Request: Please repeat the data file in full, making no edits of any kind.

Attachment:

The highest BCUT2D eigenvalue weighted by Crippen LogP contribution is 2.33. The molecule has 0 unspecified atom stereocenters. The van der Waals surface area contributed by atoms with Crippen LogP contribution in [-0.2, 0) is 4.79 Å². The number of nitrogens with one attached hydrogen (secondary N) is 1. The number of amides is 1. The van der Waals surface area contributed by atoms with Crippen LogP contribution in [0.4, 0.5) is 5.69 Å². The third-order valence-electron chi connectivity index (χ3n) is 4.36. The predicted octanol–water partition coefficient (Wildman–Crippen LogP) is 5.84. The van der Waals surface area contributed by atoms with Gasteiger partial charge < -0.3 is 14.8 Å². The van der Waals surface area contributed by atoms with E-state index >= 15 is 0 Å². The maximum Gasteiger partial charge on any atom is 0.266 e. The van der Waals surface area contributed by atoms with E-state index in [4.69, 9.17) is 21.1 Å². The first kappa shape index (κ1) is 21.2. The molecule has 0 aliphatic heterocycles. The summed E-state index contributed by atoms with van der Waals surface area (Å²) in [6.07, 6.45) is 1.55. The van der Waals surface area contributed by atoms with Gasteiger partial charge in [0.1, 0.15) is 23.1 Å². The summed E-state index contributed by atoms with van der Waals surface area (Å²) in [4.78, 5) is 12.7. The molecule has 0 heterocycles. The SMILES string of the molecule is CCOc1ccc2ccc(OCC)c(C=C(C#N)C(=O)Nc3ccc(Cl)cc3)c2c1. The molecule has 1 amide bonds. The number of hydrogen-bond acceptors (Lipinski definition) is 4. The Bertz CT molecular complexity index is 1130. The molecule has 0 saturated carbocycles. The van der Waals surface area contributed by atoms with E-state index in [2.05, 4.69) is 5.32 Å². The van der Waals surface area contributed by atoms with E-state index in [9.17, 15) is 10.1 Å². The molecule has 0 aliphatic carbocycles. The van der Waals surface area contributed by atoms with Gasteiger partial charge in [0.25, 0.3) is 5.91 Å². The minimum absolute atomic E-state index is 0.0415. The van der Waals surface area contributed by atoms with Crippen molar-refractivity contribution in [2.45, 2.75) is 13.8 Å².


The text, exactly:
The highest BCUT2D eigenvalue weighted by Crippen LogP contribution is 2.33. The molecule has 0 unspecified atom stereocenters. The van der Waals surface area contributed by atoms with Crippen LogP contribution in [-0.2, 0) is 4.79 Å². The number of nitrogens with one attached hydrogen (secondary N) is 1. The number of amides is 1. The van der Waals surface area contributed by atoms with Crippen LogP contribution in [0.4, 0.5) is 5.69 Å². The third-order valence-electron chi connectivity index (χ3n) is 4.36. The predicted octanol–water partition coefficient (Wildman–Crippen LogP) is 5.84. The van der Waals surface area contributed by atoms with Gasteiger partial charge < -0.3 is 14.8 Å². The van der Waals surface area contributed by atoms with E-state index >= 15 is 0 Å². The maximum Gasteiger partial charge on any atom is 0.266 e. The van der Waals surface area contributed by atoms with E-state index in [4.69, 9.17) is 21.1 Å². The first kappa shape index (κ1) is 21.2. The molecule has 0 aliphatic heterocycles. The summed E-state index contributed by atoms with van der Waals surface area (Å²) in [6.07, 6.45) is 1.55. The van der Waals surface area contributed by atoms with Gasteiger partial charge in [0.1, 0.15) is 23.1 Å². The summed E-state index contributed by atoms with van der Waals surface area (Å²) in [4.78, 5) is 12.7. The molecule has 0 heterocycles. The SMILES string of the molecule is CCOc1ccc2ccc(OCC)c(C=C(C#N)C(=O)Nc3ccc(Cl)cc3)c2c1. The molecule has 1 amide bonds. The number of hydrogen-bond acceptors (Lipinski definition) is 4. The Bertz CT molecular complexity index is 1130. The molecule has 0 saturated carbocycles. The van der Waals surface area contributed by atoms with E-state index in [2.05, 4.69) is 5.32 Å². The van der Waals surface area contributed by atoms with E-state index in [9.17, 15) is 10.1 Å². The molecule has 0 aliphatic carbocycles. The van der Waals surface area contributed by atoms with Gasteiger partial charge in [0.25, 0.3) is 5.91 Å². The minimum absolute atomic E-state index is 0.0415. The van der Waals surface area contributed by atoms with Crippen molar-refractivity contribution in [2.45, 2.75) is 13.8 Å².